Enviro Journo Conclave Day 1: To Glacier National Park and Back
MISSOULA, Mont. — I'm at the Society of Environmental Journalists conference in Missoula this week, and the first day featured a trip up to Glacier National Park, which stands to suffer dramatically from the effects of climate change.
National Park Service Director Jon Jarvis gave us a peek into the future of national parks in the face of climate change:
As the glaciers disappear rom Glacier National Park within the next 20 years, the Joshua trees die, the giant sequoias tumble to the ground, Great Basin's bristlecones wither and die with the bark beetle and the Saguaro cacti rot in the Arizona sun, the national parks created to protect those species could themselves be threatened. But, maybe not, Jarvis said, if we use those species' passing as a learning opportunity about climate change.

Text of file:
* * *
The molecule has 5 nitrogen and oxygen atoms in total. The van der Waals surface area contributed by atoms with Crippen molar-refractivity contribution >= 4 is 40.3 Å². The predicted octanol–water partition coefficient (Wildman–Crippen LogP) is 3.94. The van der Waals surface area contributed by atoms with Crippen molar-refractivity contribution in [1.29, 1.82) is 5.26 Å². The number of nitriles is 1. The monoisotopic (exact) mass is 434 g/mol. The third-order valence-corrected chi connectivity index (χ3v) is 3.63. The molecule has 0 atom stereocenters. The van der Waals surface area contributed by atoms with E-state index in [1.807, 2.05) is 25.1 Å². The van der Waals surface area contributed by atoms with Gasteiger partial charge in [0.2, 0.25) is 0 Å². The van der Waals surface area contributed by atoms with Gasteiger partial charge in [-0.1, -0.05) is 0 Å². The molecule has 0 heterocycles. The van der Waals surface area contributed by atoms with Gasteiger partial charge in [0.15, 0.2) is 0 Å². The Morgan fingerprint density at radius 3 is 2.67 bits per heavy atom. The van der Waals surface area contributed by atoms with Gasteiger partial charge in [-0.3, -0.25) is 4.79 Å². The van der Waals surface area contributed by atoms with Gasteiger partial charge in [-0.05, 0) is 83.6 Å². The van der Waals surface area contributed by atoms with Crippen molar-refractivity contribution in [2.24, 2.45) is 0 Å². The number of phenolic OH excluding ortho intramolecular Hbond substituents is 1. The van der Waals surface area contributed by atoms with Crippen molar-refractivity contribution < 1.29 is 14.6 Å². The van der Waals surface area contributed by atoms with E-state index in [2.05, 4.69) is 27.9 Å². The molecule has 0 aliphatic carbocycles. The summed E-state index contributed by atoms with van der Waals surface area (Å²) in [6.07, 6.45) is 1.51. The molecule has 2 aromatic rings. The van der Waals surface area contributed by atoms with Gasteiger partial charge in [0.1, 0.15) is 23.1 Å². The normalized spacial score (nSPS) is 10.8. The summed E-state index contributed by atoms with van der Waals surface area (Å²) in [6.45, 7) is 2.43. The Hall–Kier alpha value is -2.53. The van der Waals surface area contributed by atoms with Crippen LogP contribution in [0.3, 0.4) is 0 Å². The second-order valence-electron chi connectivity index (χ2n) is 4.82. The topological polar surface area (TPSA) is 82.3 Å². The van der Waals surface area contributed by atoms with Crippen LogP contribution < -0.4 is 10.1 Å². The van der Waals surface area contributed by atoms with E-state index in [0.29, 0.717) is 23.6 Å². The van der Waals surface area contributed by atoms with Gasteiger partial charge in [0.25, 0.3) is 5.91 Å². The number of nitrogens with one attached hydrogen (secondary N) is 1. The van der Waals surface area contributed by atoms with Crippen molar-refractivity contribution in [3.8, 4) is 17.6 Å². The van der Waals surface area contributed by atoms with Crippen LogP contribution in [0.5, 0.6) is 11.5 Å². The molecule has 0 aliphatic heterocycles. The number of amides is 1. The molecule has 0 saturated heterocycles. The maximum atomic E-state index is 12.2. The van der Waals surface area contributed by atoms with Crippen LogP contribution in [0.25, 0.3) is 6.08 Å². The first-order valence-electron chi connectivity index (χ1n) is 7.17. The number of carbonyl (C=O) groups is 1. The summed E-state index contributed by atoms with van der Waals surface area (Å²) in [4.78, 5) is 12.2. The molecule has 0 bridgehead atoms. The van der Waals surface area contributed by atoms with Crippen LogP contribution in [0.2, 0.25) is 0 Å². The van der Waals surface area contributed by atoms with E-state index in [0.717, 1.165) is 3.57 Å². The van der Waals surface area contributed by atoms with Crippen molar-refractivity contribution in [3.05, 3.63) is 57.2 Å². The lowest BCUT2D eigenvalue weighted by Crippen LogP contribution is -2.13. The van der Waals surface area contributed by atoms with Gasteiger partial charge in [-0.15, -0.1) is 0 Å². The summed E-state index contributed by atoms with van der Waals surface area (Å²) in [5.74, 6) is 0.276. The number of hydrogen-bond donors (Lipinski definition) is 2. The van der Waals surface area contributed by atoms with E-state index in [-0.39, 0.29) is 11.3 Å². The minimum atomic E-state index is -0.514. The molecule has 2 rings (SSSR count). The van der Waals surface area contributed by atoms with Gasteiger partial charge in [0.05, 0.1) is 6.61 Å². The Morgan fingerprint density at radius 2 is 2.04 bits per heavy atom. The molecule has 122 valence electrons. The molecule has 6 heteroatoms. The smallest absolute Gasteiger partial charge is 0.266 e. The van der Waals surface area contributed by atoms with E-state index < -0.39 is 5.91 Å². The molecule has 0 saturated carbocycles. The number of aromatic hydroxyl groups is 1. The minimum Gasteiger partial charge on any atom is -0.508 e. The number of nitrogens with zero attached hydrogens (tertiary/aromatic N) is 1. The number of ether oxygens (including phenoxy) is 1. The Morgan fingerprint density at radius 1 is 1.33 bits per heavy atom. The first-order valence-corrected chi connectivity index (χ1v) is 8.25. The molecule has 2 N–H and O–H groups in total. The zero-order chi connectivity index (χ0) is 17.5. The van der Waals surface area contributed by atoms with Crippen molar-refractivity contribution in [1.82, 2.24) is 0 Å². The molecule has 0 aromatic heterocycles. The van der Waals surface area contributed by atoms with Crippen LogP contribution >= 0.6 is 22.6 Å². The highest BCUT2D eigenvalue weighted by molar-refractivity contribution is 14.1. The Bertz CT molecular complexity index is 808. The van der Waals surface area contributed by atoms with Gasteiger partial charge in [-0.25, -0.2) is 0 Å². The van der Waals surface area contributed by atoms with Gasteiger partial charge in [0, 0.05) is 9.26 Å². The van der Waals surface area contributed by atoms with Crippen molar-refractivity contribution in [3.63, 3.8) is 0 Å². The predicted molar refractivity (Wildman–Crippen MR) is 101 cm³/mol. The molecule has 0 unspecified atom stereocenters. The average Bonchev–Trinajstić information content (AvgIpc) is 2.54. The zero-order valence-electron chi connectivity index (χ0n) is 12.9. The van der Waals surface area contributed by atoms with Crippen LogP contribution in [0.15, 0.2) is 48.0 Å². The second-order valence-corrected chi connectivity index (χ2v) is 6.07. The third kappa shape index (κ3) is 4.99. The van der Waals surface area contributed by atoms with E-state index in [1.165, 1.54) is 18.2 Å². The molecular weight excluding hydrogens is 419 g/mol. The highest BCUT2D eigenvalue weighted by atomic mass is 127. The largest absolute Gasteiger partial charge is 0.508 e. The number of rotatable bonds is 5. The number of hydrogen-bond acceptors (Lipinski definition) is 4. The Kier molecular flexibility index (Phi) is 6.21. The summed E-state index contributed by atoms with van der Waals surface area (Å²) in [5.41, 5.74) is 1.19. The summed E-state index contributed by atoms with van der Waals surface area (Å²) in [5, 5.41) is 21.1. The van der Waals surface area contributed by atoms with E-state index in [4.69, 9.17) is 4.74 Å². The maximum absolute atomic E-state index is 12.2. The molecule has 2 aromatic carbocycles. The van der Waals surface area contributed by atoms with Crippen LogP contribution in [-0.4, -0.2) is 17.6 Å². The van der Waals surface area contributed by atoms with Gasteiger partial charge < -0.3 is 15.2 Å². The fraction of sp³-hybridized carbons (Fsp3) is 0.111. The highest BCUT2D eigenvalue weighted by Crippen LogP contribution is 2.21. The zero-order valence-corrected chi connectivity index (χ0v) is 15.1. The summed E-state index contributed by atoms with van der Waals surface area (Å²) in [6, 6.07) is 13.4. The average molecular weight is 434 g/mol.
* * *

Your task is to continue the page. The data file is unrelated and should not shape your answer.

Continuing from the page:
Some other interesting tidbits from the trip:
• Javelinas aren't native to the Grand Canyon. Thank climate change for that. (Climate change=species migration or complete destruction.)
• Just like in Colorado, bark beetles are proliferating through Montana forests, too, because winter temperatures aren't dropping below -20 or -30 for more than a week at a time.
• The enabling legislation for Glacier National Park allows the Army Corps of Engineers to build dams within the park. Park officials are concerned that as the glaciers melt and climate change roars on, there may be a push to build new reservoirs in the park because more water storage will be necessary.
See all my Glacier photos from this trip and my 2008 trip here.